Other savings schemes birthed:

With JIMOSACS steadily ebbing to success, Baayenda's selfl essness did not shove her into complacency she started two more savings groups.

In 2000, Baayenda started Nalufenya Women's Development Group in Nalufenya on Kira Road, where she was the LC2 chairperson.OMEN AWARDS

Each of the 20 members has saved sh2,280,000 as at December 31, 2012 from sh30,000 monthly savings. "Last year, each member walked home with sh451,000 from the interest accrued from loans," explains Baayenda.

The Nalufenya women plan to buy land for development. "In our last meeting, we thought if each member contributed sh500,000 from the savings, we would have sh10m to buy land," Baayenda recounts.

Challenged further by the urgency to economically empower and liberate more women from poverty, Baayenda in 2006 started Women Awake in Jinja. Its savings now total sh1,980,000 per member as of December 20 from sh25,000 monthly savings.

"Each of the members bagged sh256,000 from the interest accrued from the loans last year," Baayenda proudly says.

She notes that Women Awake plans to open up an offi ce that would double as a crafts shop. Several other groups in the district consult Baayenda on how they can operate sustainably.

Group sustainability:

Baayenda attributes the groups' success to the integrity of the members. "Membership to a group is by invitation by a member.

A member who wishes the groups well cannot invite a dishonest person because that member is the guarantor and thus responsible in case anything goes wrong," she explains.

Baayenda says good leadership is equally vital. "Every year, we choose leaders upon observing their abilities.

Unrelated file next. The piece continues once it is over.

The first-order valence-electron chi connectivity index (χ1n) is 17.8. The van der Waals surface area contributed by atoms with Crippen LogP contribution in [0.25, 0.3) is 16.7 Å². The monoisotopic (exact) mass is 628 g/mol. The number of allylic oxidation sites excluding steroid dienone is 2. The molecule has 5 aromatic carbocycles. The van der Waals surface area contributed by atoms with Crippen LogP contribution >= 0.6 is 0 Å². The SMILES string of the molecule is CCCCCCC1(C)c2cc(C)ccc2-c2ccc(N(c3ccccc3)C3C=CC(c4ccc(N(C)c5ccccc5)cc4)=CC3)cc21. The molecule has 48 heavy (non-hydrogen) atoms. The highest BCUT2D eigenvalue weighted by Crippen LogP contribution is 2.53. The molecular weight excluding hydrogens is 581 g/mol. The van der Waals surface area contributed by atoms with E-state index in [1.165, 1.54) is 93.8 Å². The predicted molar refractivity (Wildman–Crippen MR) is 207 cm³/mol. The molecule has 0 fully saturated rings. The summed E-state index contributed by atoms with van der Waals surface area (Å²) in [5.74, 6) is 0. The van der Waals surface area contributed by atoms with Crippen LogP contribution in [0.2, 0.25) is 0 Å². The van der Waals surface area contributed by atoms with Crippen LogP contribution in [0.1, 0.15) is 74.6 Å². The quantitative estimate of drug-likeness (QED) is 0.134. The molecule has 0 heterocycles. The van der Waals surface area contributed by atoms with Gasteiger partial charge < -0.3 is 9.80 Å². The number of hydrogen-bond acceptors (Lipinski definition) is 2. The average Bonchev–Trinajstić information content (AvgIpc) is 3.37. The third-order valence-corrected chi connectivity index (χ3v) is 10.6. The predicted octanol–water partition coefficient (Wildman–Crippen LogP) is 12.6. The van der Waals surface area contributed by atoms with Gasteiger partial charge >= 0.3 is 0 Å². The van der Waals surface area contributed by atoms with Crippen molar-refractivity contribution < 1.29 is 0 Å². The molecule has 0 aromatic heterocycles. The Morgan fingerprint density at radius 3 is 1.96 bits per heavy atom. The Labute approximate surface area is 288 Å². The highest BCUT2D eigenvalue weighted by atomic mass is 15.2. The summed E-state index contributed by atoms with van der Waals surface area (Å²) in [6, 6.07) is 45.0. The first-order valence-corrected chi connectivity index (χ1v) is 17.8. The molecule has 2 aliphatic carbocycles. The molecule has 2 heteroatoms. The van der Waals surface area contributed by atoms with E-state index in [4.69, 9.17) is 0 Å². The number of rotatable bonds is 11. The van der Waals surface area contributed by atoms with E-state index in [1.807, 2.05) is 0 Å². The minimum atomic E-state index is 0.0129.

So even if I left the groups, they would sail on," she proudly says. The bigger picture, according to Baayenda, is that members' children take over, which is why associate membership is encouraged.

Members have no regrets:

Lovisa Kabuula, 65, who has been a member of JIMOSACS for 15 years, is all praises for the scheme. "I have educated my children and we now have a house of our own, courtesy of this scheme," she says.

Through the group, Kabuula notes that she has mastered the culture of productive saving, an aspect missing in most commercial banks.

"My account in one of the commercial banks has about sh20,000, but in the scheme, I have over sh3m," she observes. Harriet Gandi, 48, the current chairperson of JIMOSACS and the deputy head teacher of Victoria Nile School in Jinja, says:

"Without the scheme, I would be leading a miserable life. The members are women of integrity who have nurtured me into a good leader."

Mary Kabuleta, who has been in the group for a year, anticipates sharing ideas for development with the members. "Socially, I have people to fall back to and have productive time together."

In 1987, Baayenda mobilised the wives of Rotarians in Jinja and formed the Inner Wheel Club of Jinja to provide for the poor.

"We, among other activities, planted trees in the town and secured wheel chairs for the disabled using our own collections and lobbying for assistance within the Rotary Club," she explains.